7 Places to be Dazzled by Fall Foliage in Korea
단풍 (Danpoong) – the Korean word for the changing of the leaves
In September, the grey skies, choking humidity and stifling temperatures of summer finally surrender to cloudless, cobalt skies and crisp air. It’s wonderfully refreshing and like most Koreans, autumn is, without a doubt, the season I look forward to most.
We take full advantage of the superb weather by spending as much time outdoors as possible. Days and nights are still warm and it’s easy to while away an entire afternoon simply basking in the glow of a perfect post-summer sun.
In October, the nights cool, and it’s time to cuddle up under the cozy comforters that have been stored away all summer. The days feel nostalgic and I start to crave the creamy richness of an expertly stewed seolleongtang.
During this month, hints of yellow peek shyly through the green growths, gingko trees begin dropping their foul-smelling fruits, and blue trucks loaded with persimmons ply the streets with their wares.
In November, the days and nights are equally chilly, the ingredients for kimjang appear in stores, and a wave of colour sweeps its way down the peninsula, dramatically transforming rocky mountains and monotone tree-lined streets into a prismatic orchestra of vivid crimsons, burnt oranges and mellow yellows.
So where can you be dazzled by danpoong in Korea?
Located 2.5 hours east of Seoul, Seoraksan is often one of the first places in the country to be painted in colourful hues. On peak weekends (when leaves are 80% turned), you might spend more time in traffic than on the mountain, so plan accordingly.
The best places to view danpoong in Seoraksan are: Cheonbuldong Valley, Osaek Mineral Spring, Osaek Jujeongol, and Baekdam Valley.
More information on various hiking routes can be found HERE.
The top of Namsan
From street level, it’s difficult to get a real sense of just how many trees there are in Seoul, but from the top of this mountain in the middle of the city, it’s easy to get a birds-eye view of Korea’s glorious changing landscape.
We took an easy stroll up to the North Seoul Tower last October, and were rewarded with the startling sight of autumn colour as far as the eye could see. If the walk’s not your thing, there’s also electric buses or a cable car up to the top.
Gwanaksan, with it’s rocky peaks, deep valleys, and easy subway access, is one of the most popular mountains in Seoul.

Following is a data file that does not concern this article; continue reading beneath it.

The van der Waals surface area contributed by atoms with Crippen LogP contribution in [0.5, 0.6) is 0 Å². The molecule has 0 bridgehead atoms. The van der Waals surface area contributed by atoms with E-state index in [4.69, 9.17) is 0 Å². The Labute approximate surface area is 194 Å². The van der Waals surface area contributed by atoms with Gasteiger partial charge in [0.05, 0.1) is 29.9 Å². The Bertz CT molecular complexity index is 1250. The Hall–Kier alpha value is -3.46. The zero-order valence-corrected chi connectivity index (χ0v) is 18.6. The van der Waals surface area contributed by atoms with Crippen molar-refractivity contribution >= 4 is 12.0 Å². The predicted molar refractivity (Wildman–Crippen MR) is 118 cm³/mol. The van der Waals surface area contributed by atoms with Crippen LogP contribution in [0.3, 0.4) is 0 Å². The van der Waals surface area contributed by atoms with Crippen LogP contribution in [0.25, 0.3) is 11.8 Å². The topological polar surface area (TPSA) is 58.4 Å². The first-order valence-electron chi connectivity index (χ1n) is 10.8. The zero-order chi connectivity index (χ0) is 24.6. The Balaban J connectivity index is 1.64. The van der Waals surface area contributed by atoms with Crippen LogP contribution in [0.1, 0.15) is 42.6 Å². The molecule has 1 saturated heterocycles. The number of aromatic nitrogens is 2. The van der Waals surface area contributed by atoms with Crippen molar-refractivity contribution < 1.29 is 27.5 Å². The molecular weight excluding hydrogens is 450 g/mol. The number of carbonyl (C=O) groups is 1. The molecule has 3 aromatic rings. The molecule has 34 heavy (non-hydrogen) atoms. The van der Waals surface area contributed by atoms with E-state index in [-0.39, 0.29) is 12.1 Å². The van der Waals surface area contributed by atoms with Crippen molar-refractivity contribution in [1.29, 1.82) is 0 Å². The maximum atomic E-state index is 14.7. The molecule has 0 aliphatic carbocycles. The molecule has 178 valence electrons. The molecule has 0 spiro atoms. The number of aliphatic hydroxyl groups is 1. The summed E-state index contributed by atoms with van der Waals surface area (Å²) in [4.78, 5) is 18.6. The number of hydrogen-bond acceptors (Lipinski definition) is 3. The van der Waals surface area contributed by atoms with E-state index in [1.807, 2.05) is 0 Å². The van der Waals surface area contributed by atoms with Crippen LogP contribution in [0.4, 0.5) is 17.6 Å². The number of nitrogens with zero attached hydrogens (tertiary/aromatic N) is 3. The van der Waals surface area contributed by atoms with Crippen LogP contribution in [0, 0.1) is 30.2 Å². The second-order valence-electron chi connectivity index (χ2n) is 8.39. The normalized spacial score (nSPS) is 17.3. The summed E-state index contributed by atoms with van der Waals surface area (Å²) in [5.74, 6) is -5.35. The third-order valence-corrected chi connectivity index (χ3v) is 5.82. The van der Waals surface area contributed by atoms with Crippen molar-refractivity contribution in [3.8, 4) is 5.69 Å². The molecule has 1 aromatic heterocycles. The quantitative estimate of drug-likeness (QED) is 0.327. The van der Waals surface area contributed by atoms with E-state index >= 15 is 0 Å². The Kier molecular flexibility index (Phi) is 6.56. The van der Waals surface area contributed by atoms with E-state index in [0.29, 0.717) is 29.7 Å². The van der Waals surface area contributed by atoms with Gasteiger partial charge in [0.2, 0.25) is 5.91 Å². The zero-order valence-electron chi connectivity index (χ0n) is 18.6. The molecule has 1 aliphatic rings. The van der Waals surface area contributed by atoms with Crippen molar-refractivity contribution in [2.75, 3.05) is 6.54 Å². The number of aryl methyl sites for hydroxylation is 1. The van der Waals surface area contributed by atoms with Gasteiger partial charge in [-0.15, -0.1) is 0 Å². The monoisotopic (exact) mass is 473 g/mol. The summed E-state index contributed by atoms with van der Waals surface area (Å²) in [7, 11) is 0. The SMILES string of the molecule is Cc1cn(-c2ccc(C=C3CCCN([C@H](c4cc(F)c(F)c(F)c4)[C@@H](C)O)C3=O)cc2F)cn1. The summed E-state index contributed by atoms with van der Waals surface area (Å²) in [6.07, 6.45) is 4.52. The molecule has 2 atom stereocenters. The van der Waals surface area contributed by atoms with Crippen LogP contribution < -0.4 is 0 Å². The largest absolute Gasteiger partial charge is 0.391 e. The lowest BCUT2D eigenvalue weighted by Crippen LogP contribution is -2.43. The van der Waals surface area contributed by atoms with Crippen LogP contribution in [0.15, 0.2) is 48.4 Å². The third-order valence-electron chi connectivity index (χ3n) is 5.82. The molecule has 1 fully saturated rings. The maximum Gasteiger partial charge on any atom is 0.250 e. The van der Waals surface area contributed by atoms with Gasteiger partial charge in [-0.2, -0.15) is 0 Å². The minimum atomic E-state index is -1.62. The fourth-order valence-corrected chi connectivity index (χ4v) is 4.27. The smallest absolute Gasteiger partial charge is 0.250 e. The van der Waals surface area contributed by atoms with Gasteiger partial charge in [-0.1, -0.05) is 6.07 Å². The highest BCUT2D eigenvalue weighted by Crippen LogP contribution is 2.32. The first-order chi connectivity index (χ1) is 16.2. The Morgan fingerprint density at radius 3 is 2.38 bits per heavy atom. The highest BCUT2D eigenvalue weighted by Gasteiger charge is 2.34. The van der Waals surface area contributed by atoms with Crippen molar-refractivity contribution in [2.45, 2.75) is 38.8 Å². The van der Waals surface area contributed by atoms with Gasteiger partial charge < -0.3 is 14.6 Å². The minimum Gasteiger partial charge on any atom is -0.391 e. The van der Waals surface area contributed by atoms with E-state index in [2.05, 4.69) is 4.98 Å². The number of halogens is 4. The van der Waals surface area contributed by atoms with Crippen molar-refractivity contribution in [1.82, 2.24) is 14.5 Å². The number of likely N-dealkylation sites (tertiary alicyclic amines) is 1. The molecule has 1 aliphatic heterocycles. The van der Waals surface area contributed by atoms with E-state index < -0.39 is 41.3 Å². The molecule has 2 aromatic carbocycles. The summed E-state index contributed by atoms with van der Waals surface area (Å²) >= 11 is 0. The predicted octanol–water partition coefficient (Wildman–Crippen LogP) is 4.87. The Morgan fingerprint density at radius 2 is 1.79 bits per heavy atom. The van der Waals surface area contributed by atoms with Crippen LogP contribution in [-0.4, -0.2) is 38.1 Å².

On a hike in late September, all I could think about, was how beautiful it would be when it erupted in a rainbow of fall colours, a month later.
The Secret Garden at Changdeokgung
Behind Joseon-era Changdeokgung lies the Secret Garden. Originally used by the royal family and palace women, the garden has a lotus pond, pavilions, flowers and over 100 different species of trees, some of which are over 300 years old.
There are more than 26,000 trees in the Garden alone, and that means one thing – an awful lot of leaves changing colour.
Named for the groves of pear blossom trees nearby, the striking modern architecture of Ewha Women’s University (Edae for short) is memorable in every season. In autumn though, the glass curtained campus centre forms a conspicuous contrast with the multi-hued riot of trees surrounding it.
Lined with majestic gingko trees, Garosu-gil is the place to enjoy danpoong, if mountains aren’t your thing.
Located in trendy Sinsa-dong, you might end up sipping a latte and shopping for designer clothes, instead of watching the leaves. 😉
In springtime, delicate pink Yoshino cherry blossom petals romance those walking along the shores of Seokchon Lake. In autumn however, the 306,000 Yoshino Cherry and pine trees ring the water with a dramatic kaleidoscope of colour.
While there, stop by one of our favourite places in Seoul, the Hosoo Bakery and Cafe, and indulge in a triple cheese tartine while watching the leaves float gently to the ground.
Are you in Korea? What’s your favourite spot to watch the changing of the leaves?